Have you ever used a comparable product? If so, what was your experience like?
Answers to this question give a company more concrete info on what their lead is actually looking for. Hearing the same answer multiple times provides insight into how you can differentiate your product or service from competitors. What are the main pain points you keep hearing about, and how can you position your product’s features in a way that addresses them?
It’s common for a potential customer to have used a solution that wasn’t tailored to their needs. This is why it’s important to offer customized support. Not only does it make your new customer happier, but it makes it more likely that they stay with you for a while.
What are your biggest concerns preventing you from using our service?
You need the insight of what exactly is preventing somebody from getting started with your product or service (check out Indeed’s list of common customer complaints for an idea). Like some of the other questions, this lead probably shouldn’t be pursued if their concern is something that can’t be resolved after thoroughly discussing their needs and pain points.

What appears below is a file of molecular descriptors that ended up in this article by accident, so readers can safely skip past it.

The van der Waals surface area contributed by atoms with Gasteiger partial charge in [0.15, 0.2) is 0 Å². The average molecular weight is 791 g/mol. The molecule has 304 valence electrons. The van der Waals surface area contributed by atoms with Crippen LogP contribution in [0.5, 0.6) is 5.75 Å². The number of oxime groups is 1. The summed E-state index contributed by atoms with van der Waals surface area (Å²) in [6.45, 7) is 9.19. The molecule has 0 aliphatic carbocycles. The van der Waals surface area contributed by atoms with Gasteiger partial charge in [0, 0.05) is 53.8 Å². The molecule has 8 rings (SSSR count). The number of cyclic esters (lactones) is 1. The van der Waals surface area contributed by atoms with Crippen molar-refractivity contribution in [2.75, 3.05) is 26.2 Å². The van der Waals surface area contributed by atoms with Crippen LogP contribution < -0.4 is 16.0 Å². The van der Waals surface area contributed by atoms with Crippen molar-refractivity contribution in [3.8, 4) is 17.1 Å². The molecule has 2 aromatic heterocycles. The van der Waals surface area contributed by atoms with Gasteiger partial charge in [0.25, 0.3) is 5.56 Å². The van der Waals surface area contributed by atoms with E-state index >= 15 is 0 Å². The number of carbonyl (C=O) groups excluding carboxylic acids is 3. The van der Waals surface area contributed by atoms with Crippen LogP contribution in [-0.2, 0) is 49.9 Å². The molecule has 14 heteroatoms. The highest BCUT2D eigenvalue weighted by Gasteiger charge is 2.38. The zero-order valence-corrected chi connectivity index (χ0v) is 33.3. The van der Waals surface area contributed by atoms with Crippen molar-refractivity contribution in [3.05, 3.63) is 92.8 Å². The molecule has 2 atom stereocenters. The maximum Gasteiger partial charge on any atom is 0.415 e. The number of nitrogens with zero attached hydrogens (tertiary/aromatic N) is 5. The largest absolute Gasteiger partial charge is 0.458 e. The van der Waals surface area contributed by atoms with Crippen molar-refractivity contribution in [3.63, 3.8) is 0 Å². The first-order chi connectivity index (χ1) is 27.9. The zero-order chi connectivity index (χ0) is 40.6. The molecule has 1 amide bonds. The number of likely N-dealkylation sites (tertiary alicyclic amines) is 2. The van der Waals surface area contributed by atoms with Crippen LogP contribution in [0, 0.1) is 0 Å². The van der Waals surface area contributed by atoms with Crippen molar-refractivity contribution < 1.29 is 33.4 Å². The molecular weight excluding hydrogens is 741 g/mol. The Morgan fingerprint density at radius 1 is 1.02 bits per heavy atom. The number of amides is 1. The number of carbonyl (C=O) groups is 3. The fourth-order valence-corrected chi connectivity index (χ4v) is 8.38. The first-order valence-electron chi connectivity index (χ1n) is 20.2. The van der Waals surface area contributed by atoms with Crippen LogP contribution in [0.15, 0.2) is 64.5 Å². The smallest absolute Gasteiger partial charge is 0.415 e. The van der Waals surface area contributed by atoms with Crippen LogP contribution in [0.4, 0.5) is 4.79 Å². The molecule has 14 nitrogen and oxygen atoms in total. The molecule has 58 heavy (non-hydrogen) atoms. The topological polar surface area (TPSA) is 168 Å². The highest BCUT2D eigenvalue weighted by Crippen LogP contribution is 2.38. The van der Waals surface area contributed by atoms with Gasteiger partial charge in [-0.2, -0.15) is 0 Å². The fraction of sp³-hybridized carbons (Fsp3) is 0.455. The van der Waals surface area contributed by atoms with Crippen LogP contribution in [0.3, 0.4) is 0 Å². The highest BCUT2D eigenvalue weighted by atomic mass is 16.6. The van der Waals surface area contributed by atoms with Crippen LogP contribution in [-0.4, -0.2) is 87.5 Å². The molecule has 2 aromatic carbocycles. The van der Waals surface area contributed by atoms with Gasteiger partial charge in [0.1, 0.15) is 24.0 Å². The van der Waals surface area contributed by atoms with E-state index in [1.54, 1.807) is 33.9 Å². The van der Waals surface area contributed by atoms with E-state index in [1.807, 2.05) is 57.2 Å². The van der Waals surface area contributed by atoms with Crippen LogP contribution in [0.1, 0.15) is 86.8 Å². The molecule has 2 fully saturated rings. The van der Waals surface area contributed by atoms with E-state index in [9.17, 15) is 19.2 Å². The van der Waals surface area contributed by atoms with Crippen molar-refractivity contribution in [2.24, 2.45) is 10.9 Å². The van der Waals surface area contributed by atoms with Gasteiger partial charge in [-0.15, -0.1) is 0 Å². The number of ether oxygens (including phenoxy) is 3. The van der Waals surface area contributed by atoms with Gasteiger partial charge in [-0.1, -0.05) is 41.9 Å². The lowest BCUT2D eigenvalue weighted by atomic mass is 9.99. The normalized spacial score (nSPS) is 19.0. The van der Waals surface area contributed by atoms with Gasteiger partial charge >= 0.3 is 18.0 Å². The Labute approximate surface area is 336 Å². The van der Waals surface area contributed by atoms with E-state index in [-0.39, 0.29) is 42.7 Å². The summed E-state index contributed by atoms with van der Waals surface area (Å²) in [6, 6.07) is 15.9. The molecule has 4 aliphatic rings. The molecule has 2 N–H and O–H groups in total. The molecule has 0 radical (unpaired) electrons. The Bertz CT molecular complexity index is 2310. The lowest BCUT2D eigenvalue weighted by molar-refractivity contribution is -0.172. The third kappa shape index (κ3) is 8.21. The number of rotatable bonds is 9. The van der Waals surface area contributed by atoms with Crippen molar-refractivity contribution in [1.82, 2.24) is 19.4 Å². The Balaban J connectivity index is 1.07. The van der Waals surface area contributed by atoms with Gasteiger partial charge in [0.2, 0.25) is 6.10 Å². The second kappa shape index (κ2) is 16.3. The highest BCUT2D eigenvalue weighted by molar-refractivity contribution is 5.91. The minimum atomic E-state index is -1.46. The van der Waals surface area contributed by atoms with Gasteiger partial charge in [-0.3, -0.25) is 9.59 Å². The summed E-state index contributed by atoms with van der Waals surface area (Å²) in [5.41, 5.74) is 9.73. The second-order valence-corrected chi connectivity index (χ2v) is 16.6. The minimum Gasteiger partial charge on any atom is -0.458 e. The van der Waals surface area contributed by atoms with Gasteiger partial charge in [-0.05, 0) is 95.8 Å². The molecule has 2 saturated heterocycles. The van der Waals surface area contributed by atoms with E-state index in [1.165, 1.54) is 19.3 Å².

How long of a timeframe do you have before you have to fix this problem?
Certain products or services take time before you see an effect. It’s natural to want quick results, and assuring a lead of your skill and professionalism is always important. However, if this lead’s timeframe is substantially faster than your ability to provide results, it’s a sure path to negative reviews (even if you know what you’re doing).
Be honest about how long it takes to see results and share evidence to back up your claims. If you have proof, the lead may be more inclined to set more reasonable goals.
Customer messaging software: your tool for asking qualifying questions
Of all the tools you can use to ask your leads these qualifying questions, customer messaging is easily one of the best. That’s because messaging makes it easy to connect with your site visitors, create personal connections and qualify them in the process.
If you’re interested in kicking off your own lead qualification checklist, consider using our all-in-one solution, Userlike.
Our product makes asking leads qualifying questions easy with several features:
- Proactive chat: Time your chat window to trigger at specific times
- Pre-survey: Ask your potential lead questions before the conversation even starts
- Chatbot: Provide 24/7 assistance to your site visitors
Plus, not only is Userlike easy to set up, but it’s also completely GDPR-compliant, giving customers peace of mind about the data they share. It only takes a few minutes to set up the Userlike widget on your website and start generating leads.
Want to qualify your own leads quicker while building long-lasting personal connections?